I always like it when research confirms stuff I know already:
Treatment of mice with a ‘friendly’ bacteria, normally found in the soil, altered their behavior in a way similar to that produced by antidepressant drugs, reports research published in the latest issue of Neuroscience….. Dr Chris Lowry, lead author on the paper from Bristol University, said: “These studies help us understand how the body communicates with the brain and why a healthy immune system is important for maintaining mental health. They also leave us wondering if we shouldn’t all be spending more time playing in the dirt.”
Yes! Yes, we should!
I can’t tell you how much happier and better I feel after a day in the garden. It’s the best kind of therapy. I really do feel happier, and now I have an actual physical explanation for why.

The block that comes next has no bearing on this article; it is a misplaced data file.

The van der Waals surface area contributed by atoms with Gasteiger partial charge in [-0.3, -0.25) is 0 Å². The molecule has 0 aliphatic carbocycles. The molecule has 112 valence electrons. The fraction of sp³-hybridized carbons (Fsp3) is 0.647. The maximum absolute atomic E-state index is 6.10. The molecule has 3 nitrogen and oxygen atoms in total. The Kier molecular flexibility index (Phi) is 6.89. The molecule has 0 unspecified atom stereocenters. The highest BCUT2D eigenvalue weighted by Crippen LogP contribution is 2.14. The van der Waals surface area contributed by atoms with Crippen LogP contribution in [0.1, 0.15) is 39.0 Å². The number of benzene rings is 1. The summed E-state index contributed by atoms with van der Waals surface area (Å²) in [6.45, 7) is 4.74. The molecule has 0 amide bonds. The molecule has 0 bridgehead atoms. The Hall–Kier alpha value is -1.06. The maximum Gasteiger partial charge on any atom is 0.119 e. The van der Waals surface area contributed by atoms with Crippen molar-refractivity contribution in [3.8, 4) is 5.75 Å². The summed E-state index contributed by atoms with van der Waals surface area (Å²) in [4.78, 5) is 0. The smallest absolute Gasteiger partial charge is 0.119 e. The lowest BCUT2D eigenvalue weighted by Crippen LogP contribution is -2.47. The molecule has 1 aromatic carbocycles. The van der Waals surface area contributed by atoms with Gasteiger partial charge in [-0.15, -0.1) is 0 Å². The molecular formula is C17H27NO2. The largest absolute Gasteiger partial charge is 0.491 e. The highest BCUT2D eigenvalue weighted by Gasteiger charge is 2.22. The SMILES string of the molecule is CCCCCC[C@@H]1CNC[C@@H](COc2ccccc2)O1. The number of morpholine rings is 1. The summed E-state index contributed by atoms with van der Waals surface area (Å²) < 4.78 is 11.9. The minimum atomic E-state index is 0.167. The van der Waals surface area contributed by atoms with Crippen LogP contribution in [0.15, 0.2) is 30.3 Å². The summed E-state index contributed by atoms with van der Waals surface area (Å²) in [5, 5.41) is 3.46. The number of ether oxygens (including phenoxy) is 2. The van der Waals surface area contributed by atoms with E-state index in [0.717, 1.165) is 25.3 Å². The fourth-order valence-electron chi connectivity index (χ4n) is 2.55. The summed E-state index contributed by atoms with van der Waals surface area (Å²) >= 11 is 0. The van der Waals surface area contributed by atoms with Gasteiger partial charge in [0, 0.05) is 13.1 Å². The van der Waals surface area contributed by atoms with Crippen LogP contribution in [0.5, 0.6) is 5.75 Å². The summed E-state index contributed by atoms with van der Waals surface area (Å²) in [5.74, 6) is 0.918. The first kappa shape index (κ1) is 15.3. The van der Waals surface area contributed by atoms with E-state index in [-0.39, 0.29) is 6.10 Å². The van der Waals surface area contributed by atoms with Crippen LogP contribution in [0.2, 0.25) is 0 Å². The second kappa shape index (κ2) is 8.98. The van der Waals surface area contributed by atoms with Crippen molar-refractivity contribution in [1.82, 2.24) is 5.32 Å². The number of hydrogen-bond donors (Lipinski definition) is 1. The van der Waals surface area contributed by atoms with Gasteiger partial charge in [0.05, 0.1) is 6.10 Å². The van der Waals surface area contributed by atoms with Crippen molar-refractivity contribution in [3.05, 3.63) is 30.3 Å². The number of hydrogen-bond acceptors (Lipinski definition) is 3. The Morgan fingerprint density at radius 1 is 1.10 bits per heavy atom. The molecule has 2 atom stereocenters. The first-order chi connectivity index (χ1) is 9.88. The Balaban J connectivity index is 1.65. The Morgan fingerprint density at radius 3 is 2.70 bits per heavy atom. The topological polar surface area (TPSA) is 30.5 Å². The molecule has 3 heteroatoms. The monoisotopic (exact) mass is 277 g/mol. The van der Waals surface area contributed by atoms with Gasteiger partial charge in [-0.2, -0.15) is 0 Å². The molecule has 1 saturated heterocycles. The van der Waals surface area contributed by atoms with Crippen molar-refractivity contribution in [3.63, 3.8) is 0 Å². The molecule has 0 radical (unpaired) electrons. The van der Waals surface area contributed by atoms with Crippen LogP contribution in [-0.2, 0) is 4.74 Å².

If you haven’t read Last Child in the Woods yet, then here is yet another plug for the book. A wonderful read, and a great discussion of how we are “protecting” our children from a lot of things that are good for them–like the outdoors and nature.
I’d also like to point to this editorial in the New England Journal of Medicine, entitled “Eat Dirt: The Hygiene Hypothesis.” They summarize a lot of research in highly technial jargon, but it boils down to this: the best way to avoid allergies is to have a pet, live on a farm, and go to day care.
In other words, be dirty early in life, challenge your immune system, and it’s less likely to go wonky on you later in life.
Yes, I am a very dirty girl. And proud of it!